I recall hearing that under a profit tax regime corporations do their best to have zero profits, i.e. spending everything they earn. Now, suppose the corporation wants to undertake a major expenditure and needs to save up money for it over a period longer than a fiscal year, fiscal quarter or something of this nature. Wouldn’t they get immediately hit with the tax in such a situation since money has remained unspent? What techniques are used by corporations to build up cash assets, such as for instance Microsoft reputedly building up many billions in cash assets?
are you the same one who thinks that you can’t deduct business expenses if you aren’t an incorporated business entity?
to answer your question: how do you save money when you have unspent money at the end of your paycheck?
p.s. showing 0 book profits doesn’t mean the company didn’t “make money”
The company would probably use debt for any major expenditures.
You certainly can build up cash assets, though. And most companies do not have zero profits for the year – their stockholders would not be happy. But there are ways to shield profits from tax.
you heard wrong
CEO of a tiny CA corp here.
Earnings are taxed, simply having money in the bank is not earnings, even for a corporation. This is how a corp can operate at a loss, either by taking out loans or burning cash reserves. The nice thing is, you can carry over losses from one year and apply them as expenses to a more profitable year for tax purposes.
A company with large cash reserves is a healthy company. I can operate for about 2 months with zero sales before I would need to close up shop. Even with a slow decline in business it would probably take a year for cash flow to become critical.
No, see Retained Earnings. If what you heard were remotely true, the concept would not exist.
However, self-financing via retained earnings is not usually the most efficient way to finance major expenditures. Debt or new equity might be raised.
You pay your tax on your earnings, adjusted for whatever tax regime, dividend as required under the firm’s dividending policy, retain the rest as “retained earnings” which are then kept in a “treasury” (or alternate term, anyway, liquid account) as needed (or reinvested). There is a whole sector of short-term cash asset management services for corporations in this area to maximise the effectiveness of their cash holdings.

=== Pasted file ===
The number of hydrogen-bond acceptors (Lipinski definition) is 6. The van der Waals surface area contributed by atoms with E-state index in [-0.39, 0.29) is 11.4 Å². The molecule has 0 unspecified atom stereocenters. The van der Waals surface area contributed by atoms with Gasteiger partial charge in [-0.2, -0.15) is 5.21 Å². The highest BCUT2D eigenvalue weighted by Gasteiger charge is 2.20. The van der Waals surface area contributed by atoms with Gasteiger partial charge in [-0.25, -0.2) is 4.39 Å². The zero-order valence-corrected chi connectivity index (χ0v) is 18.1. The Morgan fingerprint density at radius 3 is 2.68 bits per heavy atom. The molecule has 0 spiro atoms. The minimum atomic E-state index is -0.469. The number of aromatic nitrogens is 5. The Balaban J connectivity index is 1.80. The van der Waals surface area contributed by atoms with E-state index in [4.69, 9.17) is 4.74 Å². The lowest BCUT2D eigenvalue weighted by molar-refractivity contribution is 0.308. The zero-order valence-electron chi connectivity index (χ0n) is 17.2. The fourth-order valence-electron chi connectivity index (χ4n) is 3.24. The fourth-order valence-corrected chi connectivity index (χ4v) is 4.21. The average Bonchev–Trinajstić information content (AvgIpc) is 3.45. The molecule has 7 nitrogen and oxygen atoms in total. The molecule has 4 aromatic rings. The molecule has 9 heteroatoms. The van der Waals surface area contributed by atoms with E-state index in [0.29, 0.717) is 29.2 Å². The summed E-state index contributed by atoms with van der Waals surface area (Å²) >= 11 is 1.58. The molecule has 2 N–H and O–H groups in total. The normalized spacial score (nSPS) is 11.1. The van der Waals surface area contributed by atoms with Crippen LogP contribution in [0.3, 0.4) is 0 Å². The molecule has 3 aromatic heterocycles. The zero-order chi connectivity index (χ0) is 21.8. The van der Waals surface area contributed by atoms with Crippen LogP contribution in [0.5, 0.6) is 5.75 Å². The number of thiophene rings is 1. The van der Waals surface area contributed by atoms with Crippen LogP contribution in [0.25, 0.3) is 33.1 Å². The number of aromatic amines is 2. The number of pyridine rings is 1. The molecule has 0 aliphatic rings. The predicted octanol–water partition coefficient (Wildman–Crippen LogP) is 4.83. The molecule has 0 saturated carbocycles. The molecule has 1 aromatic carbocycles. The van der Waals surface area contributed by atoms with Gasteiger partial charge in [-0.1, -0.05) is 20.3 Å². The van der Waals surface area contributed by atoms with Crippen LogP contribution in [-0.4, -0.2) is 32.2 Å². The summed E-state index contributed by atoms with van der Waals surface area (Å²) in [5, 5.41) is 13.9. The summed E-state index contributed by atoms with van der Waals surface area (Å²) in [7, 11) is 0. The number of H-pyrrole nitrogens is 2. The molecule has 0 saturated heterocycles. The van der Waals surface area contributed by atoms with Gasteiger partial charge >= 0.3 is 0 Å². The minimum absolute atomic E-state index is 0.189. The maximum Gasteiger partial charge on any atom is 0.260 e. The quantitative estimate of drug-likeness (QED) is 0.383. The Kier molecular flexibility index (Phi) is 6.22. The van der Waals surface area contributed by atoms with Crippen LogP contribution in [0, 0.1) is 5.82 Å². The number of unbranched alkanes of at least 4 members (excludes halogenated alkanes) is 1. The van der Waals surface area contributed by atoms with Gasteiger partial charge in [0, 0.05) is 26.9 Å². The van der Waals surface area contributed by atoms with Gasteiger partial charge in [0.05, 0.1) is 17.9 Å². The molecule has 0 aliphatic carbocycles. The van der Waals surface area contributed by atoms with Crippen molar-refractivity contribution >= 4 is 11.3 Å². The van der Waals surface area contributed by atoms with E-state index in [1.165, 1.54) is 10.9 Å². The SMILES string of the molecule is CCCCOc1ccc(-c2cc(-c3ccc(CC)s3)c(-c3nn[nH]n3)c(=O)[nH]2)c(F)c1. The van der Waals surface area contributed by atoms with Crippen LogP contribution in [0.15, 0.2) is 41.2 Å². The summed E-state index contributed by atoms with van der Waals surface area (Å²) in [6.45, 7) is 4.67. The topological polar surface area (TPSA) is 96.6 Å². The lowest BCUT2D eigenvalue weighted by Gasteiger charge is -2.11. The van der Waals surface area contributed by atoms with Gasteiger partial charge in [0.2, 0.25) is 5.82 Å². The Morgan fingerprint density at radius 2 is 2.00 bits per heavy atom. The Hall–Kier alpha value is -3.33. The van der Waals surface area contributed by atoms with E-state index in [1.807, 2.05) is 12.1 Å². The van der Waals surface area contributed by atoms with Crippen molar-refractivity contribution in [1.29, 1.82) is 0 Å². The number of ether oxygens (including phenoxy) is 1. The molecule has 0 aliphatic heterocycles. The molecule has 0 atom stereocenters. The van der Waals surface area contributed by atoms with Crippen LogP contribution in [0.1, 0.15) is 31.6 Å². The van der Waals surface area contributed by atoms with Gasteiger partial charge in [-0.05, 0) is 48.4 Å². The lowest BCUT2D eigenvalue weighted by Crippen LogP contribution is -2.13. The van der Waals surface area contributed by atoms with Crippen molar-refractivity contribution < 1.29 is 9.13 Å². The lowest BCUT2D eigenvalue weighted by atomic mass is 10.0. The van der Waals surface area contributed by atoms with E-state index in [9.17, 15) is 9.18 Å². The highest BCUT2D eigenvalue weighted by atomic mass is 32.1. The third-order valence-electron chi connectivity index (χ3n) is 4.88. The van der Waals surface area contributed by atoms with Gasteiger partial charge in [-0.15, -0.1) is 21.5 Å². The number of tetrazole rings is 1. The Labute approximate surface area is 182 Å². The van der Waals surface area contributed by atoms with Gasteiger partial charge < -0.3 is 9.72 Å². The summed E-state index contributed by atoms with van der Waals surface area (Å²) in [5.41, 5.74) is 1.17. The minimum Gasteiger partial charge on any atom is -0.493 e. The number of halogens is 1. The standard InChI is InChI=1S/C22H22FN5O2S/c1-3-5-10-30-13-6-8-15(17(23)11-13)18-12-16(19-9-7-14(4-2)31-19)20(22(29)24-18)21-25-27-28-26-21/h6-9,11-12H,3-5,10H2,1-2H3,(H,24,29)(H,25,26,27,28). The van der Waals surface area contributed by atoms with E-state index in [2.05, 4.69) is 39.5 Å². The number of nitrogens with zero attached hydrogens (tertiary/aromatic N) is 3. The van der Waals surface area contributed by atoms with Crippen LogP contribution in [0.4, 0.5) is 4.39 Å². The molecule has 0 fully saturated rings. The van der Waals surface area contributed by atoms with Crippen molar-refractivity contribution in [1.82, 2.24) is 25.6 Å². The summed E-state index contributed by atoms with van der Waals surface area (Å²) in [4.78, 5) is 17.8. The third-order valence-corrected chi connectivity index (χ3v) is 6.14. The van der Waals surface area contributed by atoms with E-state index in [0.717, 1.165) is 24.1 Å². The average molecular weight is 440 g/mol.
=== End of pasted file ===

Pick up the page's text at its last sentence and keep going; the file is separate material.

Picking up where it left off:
Interesting. I’m no expert at corporate finance, but maybe a small company is different than a big one. I worked for a very large IT consulting firm (90,000 employees) and attended an internal management training class many years ago. They said that their division presidents were evaluated based on cash flow, revenue, and profit, and cash flow was the most important. I was surprised that cash flow would take precedence over whether the company was actually making money for such a large company. I don’t know what cash reserves they had. Then when I worked for a major domain name company, I heard the CFO say, “Cash is king!” more than once.
In my business classes we generally learned that having cash sitting around does not help a business to make money as much as spending it to grow the business.
There are a couple of things you have to consider to understand this mentality.
A Company can be insanely Profitable, at least on the books, but if they do not have cash coming in they can not operate. You need actual money to pay bills, rent, loans repayments, Tax’s etc. and If you are unable to meet those obligations you are likely to wound up / end in receivership / bankrupt.
Also when a company says Cash, it does not just mean how much money they have in a bank. It can include any other Liquid (Easily convertible to cash) assets. So While a company may have large cash reserve, they are likely to put them to work investing in FD’s, Bonds, etc that are easily convertible or trade able.